Systemic Therapies for Moderate-to-Severe Atopic Dermatitis: Expert Perspectives in Practice
February 2019 | Volume 18 | Issue 2 | Original Article | 122 | Copyright © February 2019
Mark Lebwohl MD,a Andrew F. Alexis MD MPH,B Lisa A. Beck MD,c Julie K. Block BA,D Lawrence F. Eichenfield MD,E Luz Fonacier MD,f Emma Guttman-Yassky MD PhD,a Amy S. Paller MD MSc,g David Pariser MD FACP FAAD,h Jonathan I. Silverberg MD PhD MPH,i Mark Boguniewicz MD j
aDepartment of Dermatology, Icahn School of Medicine at Mount Sinai, New York, NY bDepartment of Dermatology, Skin of Color Center, Mount Sinai St. Luke's and Mount Sinai West, New York, NY cDepartment of Dermatology, University of Rochester Medical Center, Rochester, NY dNational Eczema Association, Novato, CA eDepartments of Dermatology and Pediatrics, University of California, San Diego and Rady Children's Hospital, San Diego, CA fSection of Allergy and Clinical Immunology, Department of Medicine, NYU Winthrop-University Hospital, Mineola, NY gDepartments of Dermatology and Pediatrics, Northwestern University Feinberg School of Medicine, Chicago, IL hDepartment of Dermatology, Eastern Virginia Medical School and Virginia Clinical Research, Inc., Norfolk, VA iDepartments of Dermatology, Preventive Medicine and Medical Social Sciences, Northwestern University Feinberg School of Medicine, Chicago, IL jDivision of Allergy-Immunology, Department of Pediatrics, National Jewish Health and University of Colorado School of Medicine, Denver, CO
Atopic dermatitis (AD) is a chronic inflammatory skin disease that affects around 13% of children and 7% of adults in the US. It can have a significant impact on the quality of life (QoL) of affected individuals due to pruritus and the visibility of lesions on the skin. AD is increasingly recognized as a systemic disease, since dysregulation of the adaptive and innate immune systems plays a key role in the underlying disease pathogenesis, which has important implications for how the condition is treated. Patients with moderate-to-severe disease who have failed to achieve disease control may benefit from systemic immunomodulatory treatments. Recently published expert perspectives outlined recommendations for the diagnosis and treatment of moderate-to-severe AD in adults, reflecting evidence-based, practical recommendations to support allergists and dermatologists in selecting appropriate treatment in the era of biologic therapies. To help clinicians understand how these practical recommendations can be implemented into clinical practice, we describe two real life case studies of adult patients with AD. In these case studies, we demonstrate how AD severity, treatment response, and treatment failure can be assessed, and the role of emerging systemic treatments in the management of moderate-to-severe AD.J Drugs Dermatol. 2019;18(2):122-129.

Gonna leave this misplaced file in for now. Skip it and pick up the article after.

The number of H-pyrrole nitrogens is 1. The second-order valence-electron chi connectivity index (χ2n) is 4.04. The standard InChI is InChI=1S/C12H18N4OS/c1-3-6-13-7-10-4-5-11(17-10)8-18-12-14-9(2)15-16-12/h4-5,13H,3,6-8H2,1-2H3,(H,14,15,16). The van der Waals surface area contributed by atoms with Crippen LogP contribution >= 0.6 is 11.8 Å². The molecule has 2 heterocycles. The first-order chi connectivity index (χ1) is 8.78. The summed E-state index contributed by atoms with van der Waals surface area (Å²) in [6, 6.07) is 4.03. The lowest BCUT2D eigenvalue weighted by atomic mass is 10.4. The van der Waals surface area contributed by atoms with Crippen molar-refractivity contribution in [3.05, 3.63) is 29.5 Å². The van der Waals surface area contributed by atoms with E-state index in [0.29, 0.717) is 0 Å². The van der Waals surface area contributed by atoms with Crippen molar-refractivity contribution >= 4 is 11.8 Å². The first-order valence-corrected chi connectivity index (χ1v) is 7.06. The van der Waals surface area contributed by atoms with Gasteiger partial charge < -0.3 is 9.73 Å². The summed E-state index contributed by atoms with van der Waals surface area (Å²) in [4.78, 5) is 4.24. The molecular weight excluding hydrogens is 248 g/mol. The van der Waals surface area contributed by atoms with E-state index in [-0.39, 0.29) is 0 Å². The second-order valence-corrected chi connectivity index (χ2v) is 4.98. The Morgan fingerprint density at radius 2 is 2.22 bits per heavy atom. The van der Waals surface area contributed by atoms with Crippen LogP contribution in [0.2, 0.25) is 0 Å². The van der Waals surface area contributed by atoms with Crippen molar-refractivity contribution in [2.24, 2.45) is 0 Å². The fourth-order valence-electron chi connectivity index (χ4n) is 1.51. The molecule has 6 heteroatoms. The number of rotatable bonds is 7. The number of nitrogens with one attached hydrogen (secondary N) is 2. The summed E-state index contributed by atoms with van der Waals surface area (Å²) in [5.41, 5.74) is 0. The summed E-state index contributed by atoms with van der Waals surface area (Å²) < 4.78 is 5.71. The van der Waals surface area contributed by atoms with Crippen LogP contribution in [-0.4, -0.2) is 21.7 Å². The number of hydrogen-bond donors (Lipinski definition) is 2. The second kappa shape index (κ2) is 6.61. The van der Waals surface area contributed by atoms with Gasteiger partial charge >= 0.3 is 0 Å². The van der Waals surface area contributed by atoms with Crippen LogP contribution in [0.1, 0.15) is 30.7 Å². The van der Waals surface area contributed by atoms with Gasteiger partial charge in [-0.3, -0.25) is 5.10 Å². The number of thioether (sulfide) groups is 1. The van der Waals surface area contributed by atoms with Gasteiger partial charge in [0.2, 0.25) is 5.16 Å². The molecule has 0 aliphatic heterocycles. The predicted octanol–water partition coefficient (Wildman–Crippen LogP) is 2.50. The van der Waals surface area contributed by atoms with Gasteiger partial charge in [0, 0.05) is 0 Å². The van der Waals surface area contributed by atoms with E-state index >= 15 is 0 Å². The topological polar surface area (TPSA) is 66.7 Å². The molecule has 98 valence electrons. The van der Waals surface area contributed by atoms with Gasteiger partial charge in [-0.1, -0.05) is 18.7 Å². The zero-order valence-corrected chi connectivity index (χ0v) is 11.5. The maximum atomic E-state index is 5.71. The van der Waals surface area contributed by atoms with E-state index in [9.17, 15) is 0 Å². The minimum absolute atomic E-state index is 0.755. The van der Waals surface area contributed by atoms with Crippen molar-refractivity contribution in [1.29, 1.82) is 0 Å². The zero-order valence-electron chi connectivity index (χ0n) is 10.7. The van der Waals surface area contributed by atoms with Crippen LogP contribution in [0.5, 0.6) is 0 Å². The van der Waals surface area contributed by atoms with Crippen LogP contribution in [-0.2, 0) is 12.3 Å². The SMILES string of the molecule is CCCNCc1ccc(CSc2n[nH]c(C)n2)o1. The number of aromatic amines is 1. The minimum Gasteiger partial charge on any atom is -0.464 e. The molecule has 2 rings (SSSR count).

Atopic dermatitis (AD) is a chronic, relapsing, pruritic inflammatory skin disease that has an age-specific typical morphology and distribution.1 The prevalence of eczema is approximately 13% in US children2 and 7% in US adults.3,4 Incidence has increased by 2–3 fold during the past few decades in industrialized countries.5 AD commonly begins in childhood, with most childhood cases developing their first symptoms by age 6 years.6 The prevalence of AD is greater in black compared to white children in the US and a higher number of visits per capita for AD among US based Asians/Pacific Islanders and blacks has been reported. The development of long-term pigmentary alterations contributes to additional disease burden among patient populations with skin of color.7 Childhood AD may persist into adulthood in 20% to 50% of cases.8,9 However, adult-onset or recurrent AD also commonly occurs, with approximately 1 in 4 adults with AD reporting adult-onset of their AD worldwide.10 AD is associated with a high burden and significant impact on patient quality of life (QoL).4,11-13The pathophysiology of AD is complex, with interplay between environmental, genetic, and immunological factors, leading to dysfunction of the skin barrier and dysregulation of the immune system.1,14-17 AD is increasingly recognized as a systemic disease, since dysregulation of the adaptive and innate immune systems plays a key role in the underlying pathogenesis.18-22 This has important implications for how the condition is treated. AD is characterized by cutaneous and systemic inflammation,23 including T-cell activation and chronically activated memory B-cells.24,25 Furthermore, nonlesional skin in patients with moderate-to-severe disease shows abnormal immune and barrier abnormalities.18,22,26 AD is strongly associated with extracutaneous allergic disease, such as asthma, allergic rhi-